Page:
West gallery has temporarily turned into a reading room, or rather three reading rooms.
You could easily spend the whole afternoon in the gallery discovering and being inspired without being hindered by strange noises.
If i were you, i’d do so.
(Grün) Die Geige, die Geige ((Green) The Fiddle, the Fiddle) by Andreas Slominski (1959) challenges or defies (it depends on your own reaction) the reader/viewer to use his/her imagination to find unknown/unexpected visions.
The main front room gives the floor to all editions of the biannual magazine Gagarin, the Artists in their own Words.
Initiated by Wilfried Huet just after the turn of the century, it publishes texts by living artists only, without interference of curators, art historians, critics, interviewers or superfluous introductions.
I must say it is difficult to decide where to start.
The best thing to do is just to leaf through some of the magazines at random and stop at a point where you think you found something interesting, strange or intriguing.
There is no irritating music to keep your mind from wandering.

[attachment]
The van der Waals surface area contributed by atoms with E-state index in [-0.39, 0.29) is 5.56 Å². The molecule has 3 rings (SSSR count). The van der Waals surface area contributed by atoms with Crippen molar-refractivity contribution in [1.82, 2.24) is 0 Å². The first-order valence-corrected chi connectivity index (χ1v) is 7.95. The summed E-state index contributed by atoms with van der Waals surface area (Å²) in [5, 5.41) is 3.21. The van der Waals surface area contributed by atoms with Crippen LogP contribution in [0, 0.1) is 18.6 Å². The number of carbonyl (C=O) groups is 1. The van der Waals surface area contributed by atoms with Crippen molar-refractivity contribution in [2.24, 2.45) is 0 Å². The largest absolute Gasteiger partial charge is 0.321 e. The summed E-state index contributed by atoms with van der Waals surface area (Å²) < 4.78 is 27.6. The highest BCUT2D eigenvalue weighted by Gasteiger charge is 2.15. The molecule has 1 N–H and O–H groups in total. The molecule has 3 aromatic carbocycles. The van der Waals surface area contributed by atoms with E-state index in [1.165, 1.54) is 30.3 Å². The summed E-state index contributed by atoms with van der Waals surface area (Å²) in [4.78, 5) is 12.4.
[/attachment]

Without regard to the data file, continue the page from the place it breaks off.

Not even the silence is telling you to make your choice, pay your money and go on to the next consumption booth.
The four sketchbooks Projekt Westmensch (The Westman Project) of the late 1950s are said to contain Beuys’ base for his main ideas about art and creativity and its functions in society.
To some Joseph Beuys (1921 – 1986) is the Messiah, to others he is a charlatan.
His personality has elements of both, but generally speaking, society could do with more Beuys, even today and on a local level in a town like The Hague (or any other town or city for that matter), that tries to keep up with what time seems to demand and in doing so forgets about the potential creativity of its citizens.
The present exhibition at West at least gives it a try.
[Click on the pictures to enlarge]
(Content of all pictures courtesy to the artists and West Den Haag)